Flash forward to May 1, 2016

Amazon announced last week that they are making many marketing services available to all Amazon Advantage members. The program works like this:

As an Advantage Advantage publisher you sign up for Advantage and pay an annual fee of $99. This is charged to your account as a deduction of your sales so does not require up-front payment.

Those of you who are now Advantage “members” will have access to marketing programs previously reserved for Amazon’s bigger vendors.

Available Programs

Here are the programs being made available in order of my favorites:

Keyword/Tag Pay Per Click Advertising

This offering is my current favorite as AMS allows you to increase discoverability of your titles on by letting you set your own budget for a particular keyword or phrase. Depending upon your budget and the desirability of the keyword, your book can rise very high in the search page and you ONLY PAY if someone clicks on your book. Your click budget can be as low as $100.

“A+” Detail Pages

Want video, sample page shots, extra photos and other “juicy” offerings on your book’s page? Now you can have it! $600 gets you a LOT more on your detail page. The “A+” detail page is a deluxe detail page featuring advanced formatting and rich media content (detailed descriptions for example) to enrich the shopping experience for customers.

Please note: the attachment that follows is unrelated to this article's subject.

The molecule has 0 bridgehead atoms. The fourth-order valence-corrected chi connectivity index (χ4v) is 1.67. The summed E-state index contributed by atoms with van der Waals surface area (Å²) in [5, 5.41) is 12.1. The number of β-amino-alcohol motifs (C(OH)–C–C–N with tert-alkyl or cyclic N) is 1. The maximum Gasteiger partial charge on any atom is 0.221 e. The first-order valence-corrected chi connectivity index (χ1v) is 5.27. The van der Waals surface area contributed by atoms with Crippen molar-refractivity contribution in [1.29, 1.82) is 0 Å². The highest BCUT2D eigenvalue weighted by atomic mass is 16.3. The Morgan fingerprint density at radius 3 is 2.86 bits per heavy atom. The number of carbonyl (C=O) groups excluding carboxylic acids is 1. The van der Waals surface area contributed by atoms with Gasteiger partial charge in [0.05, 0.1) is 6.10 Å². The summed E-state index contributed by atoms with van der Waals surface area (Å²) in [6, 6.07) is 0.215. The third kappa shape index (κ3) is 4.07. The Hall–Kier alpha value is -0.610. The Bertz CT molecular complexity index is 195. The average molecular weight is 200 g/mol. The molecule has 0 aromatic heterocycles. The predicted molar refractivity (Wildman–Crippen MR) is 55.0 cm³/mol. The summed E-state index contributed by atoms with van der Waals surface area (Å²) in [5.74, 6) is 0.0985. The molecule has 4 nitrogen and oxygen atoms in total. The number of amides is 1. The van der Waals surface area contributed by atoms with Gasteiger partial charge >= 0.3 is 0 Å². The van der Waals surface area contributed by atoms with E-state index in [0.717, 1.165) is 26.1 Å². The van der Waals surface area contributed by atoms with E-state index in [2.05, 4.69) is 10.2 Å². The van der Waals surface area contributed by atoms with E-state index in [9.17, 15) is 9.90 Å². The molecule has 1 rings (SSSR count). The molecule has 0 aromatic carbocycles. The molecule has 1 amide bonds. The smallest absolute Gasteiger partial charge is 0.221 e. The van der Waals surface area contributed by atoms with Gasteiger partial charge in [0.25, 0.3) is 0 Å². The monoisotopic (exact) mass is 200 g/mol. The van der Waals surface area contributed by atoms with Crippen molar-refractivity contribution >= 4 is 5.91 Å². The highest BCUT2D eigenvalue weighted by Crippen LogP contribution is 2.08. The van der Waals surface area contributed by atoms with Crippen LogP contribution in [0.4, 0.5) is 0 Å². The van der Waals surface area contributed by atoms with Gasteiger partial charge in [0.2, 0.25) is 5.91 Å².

Pricing Discounts

I LOVE this idea! Now, customers can use vendor-funded coupon links (available on the product detail page) to offer customers immediate discounts off of the Amazon selling price. YOU pay for the discount but this program allows you to offer sales and promotions during key peak periods. You can drive sales during heavy review and blogger appearances or during a big media hit!

Don’t Forget the Importance of a Review Dashboard

Whenever trying new and tried-and-true marketing efforts, it is vital that you evaluate your successes and that you measure the return on investment and optimizing campaign performance through sales reporting. With AMS, you have access to sales data and marketing ROI on each and every marketing tool you try.

Vine Reviews

Amazon reviews are becoming more and more important every month. AND Amazon is being a LOT more vigilant about deleting reviews that do not appear legitimate. Amazon Vine reviewers are a select but LARGE group of reviewers that have been “pre-approved” by Amazon and their reviews are given more weight. You can look up each Amazon Vine reviewer individually and ask if they would like a copy of your book to review or you can save all that time and hassle, pay $1500 to be offered to the Amazon Vine reviewers. It is a pretty hefty price tag, but if you want access to the entire VINE reviewer list in one easy, seamless program, you can invest in this program and let THEM handle all of the details.

Signing Up for AMS